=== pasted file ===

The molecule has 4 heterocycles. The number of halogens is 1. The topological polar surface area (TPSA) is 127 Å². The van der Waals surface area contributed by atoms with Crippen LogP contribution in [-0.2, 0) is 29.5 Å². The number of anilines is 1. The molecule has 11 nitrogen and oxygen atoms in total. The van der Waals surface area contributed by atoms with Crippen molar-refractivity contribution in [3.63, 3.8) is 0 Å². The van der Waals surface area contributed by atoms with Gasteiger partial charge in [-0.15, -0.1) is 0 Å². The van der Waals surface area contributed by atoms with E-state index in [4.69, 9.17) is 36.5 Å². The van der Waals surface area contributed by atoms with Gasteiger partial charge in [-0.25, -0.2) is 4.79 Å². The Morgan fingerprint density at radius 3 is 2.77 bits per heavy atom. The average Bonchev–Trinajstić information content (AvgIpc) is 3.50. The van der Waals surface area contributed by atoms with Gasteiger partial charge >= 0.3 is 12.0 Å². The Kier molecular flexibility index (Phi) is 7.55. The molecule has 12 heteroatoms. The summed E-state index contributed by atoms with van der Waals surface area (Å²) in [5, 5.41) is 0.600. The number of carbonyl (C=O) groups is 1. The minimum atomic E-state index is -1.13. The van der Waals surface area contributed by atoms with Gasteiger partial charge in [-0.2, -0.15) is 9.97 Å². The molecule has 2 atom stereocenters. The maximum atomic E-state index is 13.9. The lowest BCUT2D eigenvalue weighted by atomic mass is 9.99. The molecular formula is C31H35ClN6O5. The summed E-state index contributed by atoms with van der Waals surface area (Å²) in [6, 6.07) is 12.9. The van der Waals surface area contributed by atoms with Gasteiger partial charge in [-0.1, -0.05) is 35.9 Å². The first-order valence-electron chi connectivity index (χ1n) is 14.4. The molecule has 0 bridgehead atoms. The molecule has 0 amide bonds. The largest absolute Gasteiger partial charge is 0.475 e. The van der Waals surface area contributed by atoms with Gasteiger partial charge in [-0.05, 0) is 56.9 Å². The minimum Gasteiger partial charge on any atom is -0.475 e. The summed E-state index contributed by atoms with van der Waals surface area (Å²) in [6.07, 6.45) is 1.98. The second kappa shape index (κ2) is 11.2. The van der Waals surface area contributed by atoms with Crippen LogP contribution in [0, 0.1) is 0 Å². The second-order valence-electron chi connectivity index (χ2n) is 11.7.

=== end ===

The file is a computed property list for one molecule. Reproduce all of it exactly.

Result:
The molecule has 4 heterocycles. The number of halogens is 1. The topological polar surface area (TPSA) is 127 Å². The van der Waals surface area contributed by atoms with Crippen LogP contribution in [-0.2, 0) is 29.5 Å². The number of anilines is 1. The molecule has 11 nitrogen and oxygen atoms in total. The van der Waals surface area contributed by atoms with Crippen molar-refractivity contribution in [3.63, 3.8) is 0 Å². The van der Waals surface area contributed by atoms with Gasteiger partial charge in [-0.15, -0.1) is 0 Å². The van der Waals surface area contributed by atoms with E-state index in [4.69, 9.17) is 36.5 Å². The van der Waals surface area contributed by atoms with Gasteiger partial charge in [-0.25, -0.2) is 4.79 Å². The Morgan fingerprint density at radius 3 is 2.77 bits per heavy atom. The average Bonchev–Trinajstić information content (AvgIpc) is 3.50. The van der Waals surface area contributed by atoms with Gasteiger partial charge >= 0.3 is 12.0 Å². The Kier molecular flexibility index (Phi) is 7.55. The molecule has 12 heteroatoms. The summed E-state index contributed by atoms with van der Waals surface area (Å²) in [5, 5.41) is 0.600. The number of carbonyl (C=O) groups is 1. The minimum atomic E-state index is -1.13. The van der Waals surface area contributed by atoms with Gasteiger partial charge in [-0.2, -0.15) is 9.97 Å². The molecule has 2 atom stereocenters. The maximum atomic E-state index is 13.9. The lowest BCUT2D eigenvalue weighted by atomic mass is 9.99. The molecular formula is C31H35ClN6O5. The summed E-state index contributed by atoms with van der Waals surface area (Å²) in [6, 6.07) is 12.9. The van der Waals surface area contributed by atoms with Gasteiger partial charge in [-0.1, -0.05) is 35.9 Å². The first-order valence-electron chi connectivity index (χ1n) is 14.4. The molecule has 0 bridgehead atoms. The molecule has 0 amide bonds. The largest absolute Gasteiger partial charge is 0.475 e. The van der Waals surface area contributed by atoms with Gasteiger partial charge in [-0.05, 0) is 56.9 Å². The minimum Gasteiger partial charge on any atom is -0.475 e. The summed E-state index contributed by atoms with van der Waals surface area (Å²) in [6.07, 6.45) is 1.98. The second kappa shape index (κ2) is 11.2. The van der Waals surface area contributed by atoms with Crippen LogP contribution in [0, 0.1) is 0 Å². The second-order valence-electron chi connectivity index (χ2n) is 11.7.